Shonen Jump series tend to have a lot of light novels based off their parent series, but just because those come out in Japan does not mean they are a success over there. Even Naruto, the juggernaut, had its post-series light novels quietly dropped after only three of the six books were out. But My Hero Academia is the new Juggernaut, the Deku to Naruto’s All Might, and so it seems appropriate that we give it a try with this first in a series of books about the “daily lives” of the cast. No major plot points, just fun. This book seems to take place around the 7th volume of the series, though if you haven’t read the 11th volume you may be spoiled for Bakugo’s mom. As that sentence indicates, the subject of this book is Parent’s Day, where out student heroes have to have the family visit. This being UA, the teachers have a surprise in store for them, however…

As you might guess, with a cast this big, not everyone gets a spotlight – even Bakugo is mostly sidelined. Not everyone is fond of Parent’s Day either, particularly Todoroki, who wants his mother to go but knows that she can’t, and really does NOT want his father to know about it at all. (Which leads to a great punchline at the end, that does not shy away from Endeavor being a horrible dad.) Fortunately, his sister is able to go. Meanwhile, Iida has tickets to an amusement park, and invites the main cast, but none of them can make it. So we end up with the odd foursome of Iida, Tokoyami, Kaminari, and Mineta. Meanwhile, Uraraka is trying to buy supermarket bargains (the book is great at reminding us how poor she is compared to the rest of the cast, particularly Yaoyorozu), but is distracted by an apparent shoplifter. And then there’s Parent’s Day itself, which turns out to be a lot more dramatic than the kids thought.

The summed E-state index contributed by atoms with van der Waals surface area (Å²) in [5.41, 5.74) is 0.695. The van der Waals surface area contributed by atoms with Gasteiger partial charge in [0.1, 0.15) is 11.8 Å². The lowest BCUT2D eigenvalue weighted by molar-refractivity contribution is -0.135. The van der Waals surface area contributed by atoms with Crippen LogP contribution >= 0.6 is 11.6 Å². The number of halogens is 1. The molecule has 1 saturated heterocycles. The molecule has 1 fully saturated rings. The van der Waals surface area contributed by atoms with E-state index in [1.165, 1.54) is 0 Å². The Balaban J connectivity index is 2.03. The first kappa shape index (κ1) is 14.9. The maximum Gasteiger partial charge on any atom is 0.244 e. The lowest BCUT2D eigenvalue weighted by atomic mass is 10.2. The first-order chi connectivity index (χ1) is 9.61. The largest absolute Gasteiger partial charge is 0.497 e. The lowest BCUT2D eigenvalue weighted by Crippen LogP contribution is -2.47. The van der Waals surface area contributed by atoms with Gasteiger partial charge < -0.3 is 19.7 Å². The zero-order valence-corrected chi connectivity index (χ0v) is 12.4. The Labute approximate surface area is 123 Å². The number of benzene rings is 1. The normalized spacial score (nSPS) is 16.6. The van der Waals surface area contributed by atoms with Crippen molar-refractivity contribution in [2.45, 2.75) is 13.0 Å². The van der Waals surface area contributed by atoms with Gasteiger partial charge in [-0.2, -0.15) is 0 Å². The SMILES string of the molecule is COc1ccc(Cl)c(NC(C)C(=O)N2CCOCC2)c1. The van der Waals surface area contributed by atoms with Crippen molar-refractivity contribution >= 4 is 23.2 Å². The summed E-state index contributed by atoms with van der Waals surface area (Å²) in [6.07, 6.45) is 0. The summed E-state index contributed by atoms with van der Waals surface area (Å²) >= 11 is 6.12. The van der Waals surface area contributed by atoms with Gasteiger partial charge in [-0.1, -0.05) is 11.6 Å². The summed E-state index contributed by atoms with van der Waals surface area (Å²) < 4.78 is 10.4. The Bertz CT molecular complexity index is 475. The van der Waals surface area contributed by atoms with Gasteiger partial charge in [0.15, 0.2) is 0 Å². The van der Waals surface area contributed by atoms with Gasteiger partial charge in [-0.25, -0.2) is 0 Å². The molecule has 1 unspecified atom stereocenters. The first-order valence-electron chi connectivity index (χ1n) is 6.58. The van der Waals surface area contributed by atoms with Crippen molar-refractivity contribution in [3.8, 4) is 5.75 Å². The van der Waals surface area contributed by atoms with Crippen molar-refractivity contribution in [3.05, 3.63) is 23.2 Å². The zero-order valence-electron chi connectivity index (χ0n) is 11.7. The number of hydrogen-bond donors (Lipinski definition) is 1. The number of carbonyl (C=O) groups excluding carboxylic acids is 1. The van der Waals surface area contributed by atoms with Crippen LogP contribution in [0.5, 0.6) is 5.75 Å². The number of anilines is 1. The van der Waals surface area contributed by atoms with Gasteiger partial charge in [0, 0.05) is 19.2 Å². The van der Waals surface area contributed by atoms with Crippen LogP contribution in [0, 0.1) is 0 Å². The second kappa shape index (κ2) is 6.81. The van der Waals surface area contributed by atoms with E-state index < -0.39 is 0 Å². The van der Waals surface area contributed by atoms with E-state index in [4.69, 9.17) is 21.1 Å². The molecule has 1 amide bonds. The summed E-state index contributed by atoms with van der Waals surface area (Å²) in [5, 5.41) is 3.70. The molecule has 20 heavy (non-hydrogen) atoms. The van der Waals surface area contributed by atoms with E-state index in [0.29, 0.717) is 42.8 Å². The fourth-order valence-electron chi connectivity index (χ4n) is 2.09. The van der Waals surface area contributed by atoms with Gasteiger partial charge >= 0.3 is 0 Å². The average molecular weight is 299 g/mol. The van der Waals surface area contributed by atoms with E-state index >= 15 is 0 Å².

There’s good and bad in this volume. It’s trying to strike a balance between “engage new readers” and “write for fans of the series”, so there’s a lot of introductory stuff telling us who the cast is and how quirks work, etc. It makes it feel like a book that’s geared towards younger readers… were it not for Mineta, who is in this book quite a bit, and remains the worst thing about the series. Even something that is meant to be heartwarming, such as Tokoyami bonding with a lost little girl who’s scared of birds, gets ruined by Mineta saying that when she grows up, she’ll be a hottie and hitting on the girl’s mom. I hate him. He also drags Kaminari down with him, though that’s true in the manga as well. The book is best when it’s delving into things that Horikoshi has not had the time to really delve into, such as what’s it’s like for a child when their quirk first manifests (it can be terrifying), or enjoying the friendships of a group that is still learning about each other at this stage.

This is a fast read (don’t let the page count fool you, it’s short) and, Mineta aside, a lot of fun. There’s even a few touching scenes, particularly with Todoroki and Tokoyami. Fans of the series should like it quite a bit.